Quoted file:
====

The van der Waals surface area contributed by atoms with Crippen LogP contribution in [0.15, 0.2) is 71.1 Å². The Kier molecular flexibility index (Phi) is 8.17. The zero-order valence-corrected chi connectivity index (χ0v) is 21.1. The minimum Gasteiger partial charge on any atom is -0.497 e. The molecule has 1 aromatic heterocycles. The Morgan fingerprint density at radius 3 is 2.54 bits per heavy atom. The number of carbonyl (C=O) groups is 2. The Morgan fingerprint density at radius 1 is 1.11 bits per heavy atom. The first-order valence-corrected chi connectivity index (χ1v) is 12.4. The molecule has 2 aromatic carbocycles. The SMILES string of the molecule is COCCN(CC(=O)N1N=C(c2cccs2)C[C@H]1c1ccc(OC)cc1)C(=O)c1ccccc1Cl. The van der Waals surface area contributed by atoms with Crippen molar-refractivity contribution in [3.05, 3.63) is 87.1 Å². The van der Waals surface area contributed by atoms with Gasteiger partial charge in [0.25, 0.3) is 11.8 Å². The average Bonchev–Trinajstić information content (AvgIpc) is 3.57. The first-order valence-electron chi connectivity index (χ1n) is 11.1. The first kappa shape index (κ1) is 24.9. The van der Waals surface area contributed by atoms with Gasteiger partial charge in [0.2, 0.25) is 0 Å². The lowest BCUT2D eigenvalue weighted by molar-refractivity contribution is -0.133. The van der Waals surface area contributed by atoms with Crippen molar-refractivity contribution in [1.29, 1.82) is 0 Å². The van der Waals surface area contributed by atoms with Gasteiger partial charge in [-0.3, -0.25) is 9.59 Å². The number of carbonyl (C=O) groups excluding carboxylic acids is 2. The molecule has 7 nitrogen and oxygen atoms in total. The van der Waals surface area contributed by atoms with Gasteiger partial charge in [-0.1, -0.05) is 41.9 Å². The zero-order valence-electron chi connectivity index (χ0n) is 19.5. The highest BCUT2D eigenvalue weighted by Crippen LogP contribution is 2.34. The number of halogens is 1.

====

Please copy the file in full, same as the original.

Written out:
The van der Waals surface area contributed by atoms with Crippen LogP contribution in [0.15, 0.2) is 71.1 Å². The Kier molecular flexibility index (Phi) is 8.17. The zero-order valence-corrected chi connectivity index (χ0v) is 21.1. The minimum Gasteiger partial charge on any atom is -0.497 e. The molecule has 1 aromatic heterocycles. The Morgan fingerprint density at radius 3 is 2.54 bits per heavy atom. The number of carbonyl (C=O) groups is 2. The Morgan fingerprint density at radius 1 is 1.11 bits per heavy atom. The first-order valence-corrected chi connectivity index (χ1v) is 12.4. The molecule has 2 aromatic carbocycles. The SMILES string of the molecule is COCCN(CC(=O)N1N=C(c2cccs2)C[C@H]1c1ccc(OC)cc1)C(=O)c1ccccc1Cl. The van der Waals surface area contributed by atoms with Crippen molar-refractivity contribution in [3.05, 3.63) is 87.1 Å². The van der Waals surface area contributed by atoms with Gasteiger partial charge in [0.25, 0.3) is 11.8 Å². The average Bonchev–Trinajstić information content (AvgIpc) is 3.57. The first-order valence-electron chi connectivity index (χ1n) is 11.1. The first kappa shape index (κ1) is 24.9. The van der Waals surface area contributed by atoms with Gasteiger partial charge in [0.2, 0.25) is 0 Å². The lowest BCUT2D eigenvalue weighted by molar-refractivity contribution is -0.133. The van der Waals surface area contributed by atoms with Crippen molar-refractivity contribution in [1.29, 1.82) is 0 Å². The van der Waals surface area contributed by atoms with Gasteiger partial charge in [-0.3, -0.25) is 9.59 Å². The number of carbonyl (C=O) groups excluding carboxylic acids is 2. The molecule has 7 nitrogen and oxygen atoms in total. The van der Waals surface area contributed by atoms with Gasteiger partial charge in [-0.1, -0.05) is 41.9 Å². The zero-order valence-electron chi connectivity index (χ0n) is 19.5. The highest BCUT2D eigenvalue weighted by Crippen LogP contribution is 2.34. The number of halogens is 1.